In Part One of this five-part series on the HeART of Design Business, I considered how a negative view of money, and of commercial enterprise in general, can demotivate a designer from the business aspects of their work. Our resistance to evaluating balance sheets and tracking our cash flow rises when we suspect that matters of finance are somehow tainting or corrupting the purity of our artistic expressions.
But money is not the only business matter that can challenge the artistic sensibilities of the graphic artist. Here in part two of this series I’ll address the limiting factor of time. Does your creativity falter when you are aware that the minutes assigned to your task are unrelentingly ticking by?
Time constraints do not have to undermine creativity—but we will have to come to terms with the ticking clock in order to escape its tyranny.
Measuring the time you spend in the various activities of your business is a crucial discipline for running a professional design practice. And I don’t just mean measuring the time you spend on projects. You need to track all of your time: administration, marketing, meetings, professional development, communications, and the like. And if you have employees you must insist that they track all their time as well. I’ve written on the hows and whys of time tracking before so I’ll just assert the necessity of time tracking and move on to my main purpose in this series. We want to address the heart, the inner barriers we have to tracking time. Sure it’s always a pain in the neck, but the real resistance comes from someplace deeper.
Do Deadlines Kill Creativity?
The most common objection to time tracking is that “deadlines stifle creativity,” or “you can’t rush the creative process.” When you took the S.A.T. you were probably worried that you might forget a theorem or not know a definition—but the added stress of that exam was knowing that time was running out. Soon you would hear the dreaded “pencils down!” Trying to do creative work under “pencils down” pressure can truly stifle creativity. If your account manager keeps poking their head in the door for an update on the status of your work, the quality of your work is going to suffer.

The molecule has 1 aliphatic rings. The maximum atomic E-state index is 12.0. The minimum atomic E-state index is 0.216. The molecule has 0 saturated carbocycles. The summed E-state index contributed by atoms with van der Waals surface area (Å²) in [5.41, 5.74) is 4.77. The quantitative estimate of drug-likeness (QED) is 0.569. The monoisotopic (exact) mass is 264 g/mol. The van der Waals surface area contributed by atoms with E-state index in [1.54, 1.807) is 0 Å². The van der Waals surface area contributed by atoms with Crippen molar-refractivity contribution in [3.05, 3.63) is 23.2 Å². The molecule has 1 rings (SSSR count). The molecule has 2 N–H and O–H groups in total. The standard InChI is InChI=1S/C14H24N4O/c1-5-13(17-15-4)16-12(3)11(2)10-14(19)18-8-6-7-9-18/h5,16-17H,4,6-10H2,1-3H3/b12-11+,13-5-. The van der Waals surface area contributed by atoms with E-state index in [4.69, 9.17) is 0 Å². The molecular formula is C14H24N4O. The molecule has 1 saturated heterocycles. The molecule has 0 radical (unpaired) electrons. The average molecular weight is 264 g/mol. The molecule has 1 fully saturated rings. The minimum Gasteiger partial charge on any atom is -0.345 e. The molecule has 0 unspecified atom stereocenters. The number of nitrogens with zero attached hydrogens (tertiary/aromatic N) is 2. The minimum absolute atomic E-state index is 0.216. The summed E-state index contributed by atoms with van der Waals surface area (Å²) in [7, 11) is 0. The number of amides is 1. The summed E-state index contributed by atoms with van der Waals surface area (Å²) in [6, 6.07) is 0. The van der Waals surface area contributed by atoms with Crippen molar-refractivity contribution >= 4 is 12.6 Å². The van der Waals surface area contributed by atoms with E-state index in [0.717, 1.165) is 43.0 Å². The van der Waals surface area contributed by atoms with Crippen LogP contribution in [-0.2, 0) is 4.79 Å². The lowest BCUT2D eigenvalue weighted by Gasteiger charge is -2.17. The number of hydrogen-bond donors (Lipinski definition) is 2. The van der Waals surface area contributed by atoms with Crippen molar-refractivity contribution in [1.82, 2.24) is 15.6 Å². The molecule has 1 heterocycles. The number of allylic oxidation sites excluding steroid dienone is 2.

On the other hand we all know that time is a limited resource and deadlines must be met. Ideally our projects are afforded sufficient time and have reasonable schedules. Ideally. But even when projects have reasonable timeframes, there is something about the very awareness of time passing by, of the ticking of the clock, that can stifle our creativity. A heightened awareness of time limits, even when a reasonable amount of time has been allowed, can kill the creative process. We’ve all experienced being “in the zone,” locked in on our work, losing a sense of time, and being completely wrapped up in the process. But then an alarm, or an interruption, or a phone call disrupts that experience. And so, in a sense, simply being too aware of time can keep us out of “the zone” and limit our creative productivity. That is why introducing time tracking systems and policies often provoke negative reactions from designers. It’s not just that it’s a pain; it is an impediment to maximum creativity.
Can we reconcile the need to track time with the value of being able to focus our creative energy? I think we can.
Related: Project management isn’t just for project managers. As these 5 commissions prove, there’s a lot the PM pros can teach designers about managing their own projects.
Getting Past the Time Barrier
First we must come to terms with reality. Every project has a budget and every budget defines a time limit. Time is an absolutely firm, unstoppable, nonrenewable, function of our lives. We can’t make more of it, so we must portion it out. We have to accept that limit. It’s a simple function of being mortal. But when we do come to terms with it, I think there are ways to turn it to our advantage. But getting there will require us to gain a broader perspective of our work over a much longer timescale.
Measuring for the Long Term
Bill Gates once quipped, “Most people overestimate what they can do in one year and underestimate what they can do in ten years.” I think as designers we always want the project we’re working on right now to be our masterpiece. As we work we’re often thinking in the background, “Maybe this will win an award,” or, “This will look great in my portfolio.” That’s an example of overestimating what we can accomplish in just one project.